Rene Stutzman at the Orlando Sentinel reports on the wrongful arrest and imprisonment of an Orlando-area woman, Kimberly Shields, resulting from identity theft by a local drug addict and grifter with similar physical features. This is Ms. Stutzman's account:
"Kimberly Shields, a 23-year-old manicurist from Winter Park, was in tears. She was locked up in the Seminole County Jail, strip searched, deloused, and she had no business being there. A small-time thief with a cocaine addiction had stolen her identity, stolen a car, then confused authorities in Charlotte County, who issued an arrest warrant that landed Shields in jail in Sanford in 2002.
She kept telling jailers they had the wrong person. They checked, found a photo of the real thief, acknowledged that she was the wrong person but still held her for several more hours. How much longer is in dispute. It was at least an additional 24 hours, if you believe Shields, Seminole Sheriff's Office fax records[,] and phone records from Charlotte County. It was four to seven hours, if you believe the Sheriff's Office employee who discovered the error.
Shields is suing the Seminole Sheriff's Office, alleging false imprisonment and negligence. There's a pretrial conference today. The case is tentatively set for trial Sept. 27.
'I was held there when they knew it was not me, then I was strip searched and treated like one of the inmates,' said Shields.
[The Sheriff's Department] failed to follow its own policies, according her attorneys, Crystal Eiffert and Melissa Mak. When employee Kelley Brunelle discovered the jail had the wrong person, it should have called the Charlotte County Sheriff's Office to find out whether Charlotte still wanted her extradited. Defense attorney Tom Poulton said Shields is due no money. The Charlotte County Sheriff's Office is to blame, he said.
Instead of suing Seminole, Shields should thank its employees for 'doing a great job,' discovering the error and turning their findings over to a judge, who ordered her release April 25, 2002, the day after her arrest, Poulton said.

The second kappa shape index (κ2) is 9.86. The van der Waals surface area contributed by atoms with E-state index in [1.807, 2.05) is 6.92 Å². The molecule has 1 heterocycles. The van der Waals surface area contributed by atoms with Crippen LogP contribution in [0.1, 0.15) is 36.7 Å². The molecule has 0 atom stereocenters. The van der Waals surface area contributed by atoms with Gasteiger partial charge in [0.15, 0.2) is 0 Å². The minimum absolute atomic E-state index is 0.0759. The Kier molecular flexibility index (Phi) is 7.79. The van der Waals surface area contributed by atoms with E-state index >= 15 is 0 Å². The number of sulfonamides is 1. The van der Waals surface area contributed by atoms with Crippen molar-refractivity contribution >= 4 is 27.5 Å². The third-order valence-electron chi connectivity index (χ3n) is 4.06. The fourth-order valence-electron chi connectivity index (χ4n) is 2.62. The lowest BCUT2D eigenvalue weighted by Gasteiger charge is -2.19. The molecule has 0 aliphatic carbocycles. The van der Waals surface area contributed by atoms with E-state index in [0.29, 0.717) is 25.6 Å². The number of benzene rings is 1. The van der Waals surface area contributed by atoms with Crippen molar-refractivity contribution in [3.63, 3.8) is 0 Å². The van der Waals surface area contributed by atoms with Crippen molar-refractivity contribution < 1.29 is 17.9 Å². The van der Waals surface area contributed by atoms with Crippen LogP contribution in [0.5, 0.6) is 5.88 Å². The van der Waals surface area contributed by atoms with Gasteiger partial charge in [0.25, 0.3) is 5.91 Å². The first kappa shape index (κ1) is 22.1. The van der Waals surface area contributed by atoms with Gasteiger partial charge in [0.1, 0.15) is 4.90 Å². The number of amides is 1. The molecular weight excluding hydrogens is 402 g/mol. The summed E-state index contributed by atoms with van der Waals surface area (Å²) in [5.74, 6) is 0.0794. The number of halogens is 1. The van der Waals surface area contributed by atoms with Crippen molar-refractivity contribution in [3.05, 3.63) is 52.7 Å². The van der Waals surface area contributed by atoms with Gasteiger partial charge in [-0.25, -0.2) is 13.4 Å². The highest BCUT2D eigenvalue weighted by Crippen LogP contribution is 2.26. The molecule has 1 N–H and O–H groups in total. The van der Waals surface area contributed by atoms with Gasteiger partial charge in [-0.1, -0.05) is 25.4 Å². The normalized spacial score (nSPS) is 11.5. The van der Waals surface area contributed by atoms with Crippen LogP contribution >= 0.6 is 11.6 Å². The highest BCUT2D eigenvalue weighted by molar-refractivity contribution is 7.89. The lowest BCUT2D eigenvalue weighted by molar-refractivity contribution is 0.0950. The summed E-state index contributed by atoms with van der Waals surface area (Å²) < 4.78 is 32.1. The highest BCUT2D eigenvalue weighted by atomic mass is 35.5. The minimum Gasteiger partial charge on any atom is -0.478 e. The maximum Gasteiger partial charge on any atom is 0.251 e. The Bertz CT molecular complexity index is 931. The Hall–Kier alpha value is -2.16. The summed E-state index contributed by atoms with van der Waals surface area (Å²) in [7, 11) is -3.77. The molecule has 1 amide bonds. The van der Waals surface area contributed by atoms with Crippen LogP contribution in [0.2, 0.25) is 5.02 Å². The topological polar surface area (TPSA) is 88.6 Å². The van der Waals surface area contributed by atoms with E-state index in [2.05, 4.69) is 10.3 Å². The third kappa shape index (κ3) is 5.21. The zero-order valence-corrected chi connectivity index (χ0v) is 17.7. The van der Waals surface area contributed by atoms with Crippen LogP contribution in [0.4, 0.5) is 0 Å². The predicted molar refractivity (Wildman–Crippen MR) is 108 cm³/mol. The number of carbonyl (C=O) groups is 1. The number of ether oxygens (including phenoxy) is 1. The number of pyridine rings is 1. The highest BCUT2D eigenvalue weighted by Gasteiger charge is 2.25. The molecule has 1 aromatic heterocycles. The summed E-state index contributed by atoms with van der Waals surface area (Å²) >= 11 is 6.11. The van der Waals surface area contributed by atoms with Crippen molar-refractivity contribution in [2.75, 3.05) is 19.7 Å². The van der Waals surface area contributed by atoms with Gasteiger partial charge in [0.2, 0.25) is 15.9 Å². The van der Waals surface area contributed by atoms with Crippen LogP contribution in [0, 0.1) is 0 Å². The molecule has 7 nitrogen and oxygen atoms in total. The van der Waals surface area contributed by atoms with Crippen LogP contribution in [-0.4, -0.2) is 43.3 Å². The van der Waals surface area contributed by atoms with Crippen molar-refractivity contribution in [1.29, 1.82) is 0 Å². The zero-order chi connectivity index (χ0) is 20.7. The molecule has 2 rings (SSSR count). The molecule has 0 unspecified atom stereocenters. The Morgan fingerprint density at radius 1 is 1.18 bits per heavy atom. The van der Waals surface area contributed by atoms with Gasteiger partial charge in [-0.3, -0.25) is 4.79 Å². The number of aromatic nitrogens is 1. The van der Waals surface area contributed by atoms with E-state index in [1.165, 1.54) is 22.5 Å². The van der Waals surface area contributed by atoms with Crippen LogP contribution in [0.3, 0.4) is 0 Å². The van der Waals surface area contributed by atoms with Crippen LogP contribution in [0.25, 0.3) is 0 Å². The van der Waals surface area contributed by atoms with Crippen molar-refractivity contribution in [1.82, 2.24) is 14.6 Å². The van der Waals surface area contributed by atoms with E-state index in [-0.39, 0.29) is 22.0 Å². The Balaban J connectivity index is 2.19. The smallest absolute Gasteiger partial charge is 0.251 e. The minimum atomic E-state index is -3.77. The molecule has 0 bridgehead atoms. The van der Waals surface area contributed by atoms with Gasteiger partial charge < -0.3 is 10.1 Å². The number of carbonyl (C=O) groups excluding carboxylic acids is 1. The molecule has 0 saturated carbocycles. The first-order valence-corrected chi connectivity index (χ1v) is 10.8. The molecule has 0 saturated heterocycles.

The woman Charlotte County really wanted was Shannon McGuire. She and Shields had similar features. Shields was 5-feet-6 and weighed 120 pounds. McGuire was 5-feet-4 and 135 pounds. Both women have hazel eyes. But the day Shields was jailed, McGuire was in a state prison near Ocala, serving an eight-year sentence for a string of crimes in Pinellas County.
Charlotte County issued its warrant because McGuire, while living near Port Charlotte and using Shields' identity, stole a 1987 Plymouth. She was arrested by Charlotte County deputies later that day and gave Shields' name. She was charged with auto theft, pleaded no contest and was placed on three years' probation, all while pretending to be Shields. Her probation officer knew her as Kimberly Shields. [Ms.] McGuire is now 38, and has been in and out of Florida prisons four times, according to records at the Florida Department of Corrections.
Shields, now 32, has since married — her last name is now Hesketh — and she has two young children. She has never met McGuire, she said. She doesn't know how McGuire got her name. Identity theft can do a great deal more damage than wreck your credit, she said.
'Jail is not fun. I'd hate for anyone to have to go there, especially if you know you're innocent,' Shields said.
Whether Shields was knowingly held overnight is irrelevant, Poulton argued. Only a judge can release someone named in a warrant, he said, and the Sheriff's Office put the facts in front of a judge quickly enough, just before 1:30 p.m. the next day.
But in July, in an unrelated case, when it wanted an inmate freed, its lawyer moved swiftly, put paperwork in front of a judge that same day, and the teenager was released. At midmorning, a judge had sentenced a 16-year-old boy to adult jail — something that's illegal. When the Sheriff's Office general counsel found out, she quickly drafted a two-page motion, pointing out the error, got a judge to sign an order, and the boy was set free.
Shields also contends that she should have been set free as soon as Seminole County Judge Carmine Bravo ordered her release around 2 p.m. She wasn't. She was handcuffed, led from the courtroom and held for another three to 3 1/2 hours. Poulton said it takes several hours for jail employees to run through all their checks and process out an inmate. Shields, he said, was treated no differently than anyone else."
Occasionally in my career I've heard really tin-eared claims from attorneys advocating on behalf of this or that position. This is one of those situations. I want this Sheriff's lawyer to stand up in front of a jury and argue that the Sheriff's department "did a great job," and Miss Shields should be grateful. Then I want to see how much money the jury gives Miss Shields.
Isn't one of the "unalienable rights" in this country, "liberty?" Please explain to a jury how a Sheriff's department that has wrongfully arrested you, strip searched, deloused, and incarcerated you--did a great job?
UPDATE: The Orlando Sentinel is reporting that a local jury awarded Miss Shields $100,000 ($75,000 for hte false arrest and imprisonment; $25,000 for the strip search) following a trial. The plaintiff burst into tears of joy as the verdict was announced.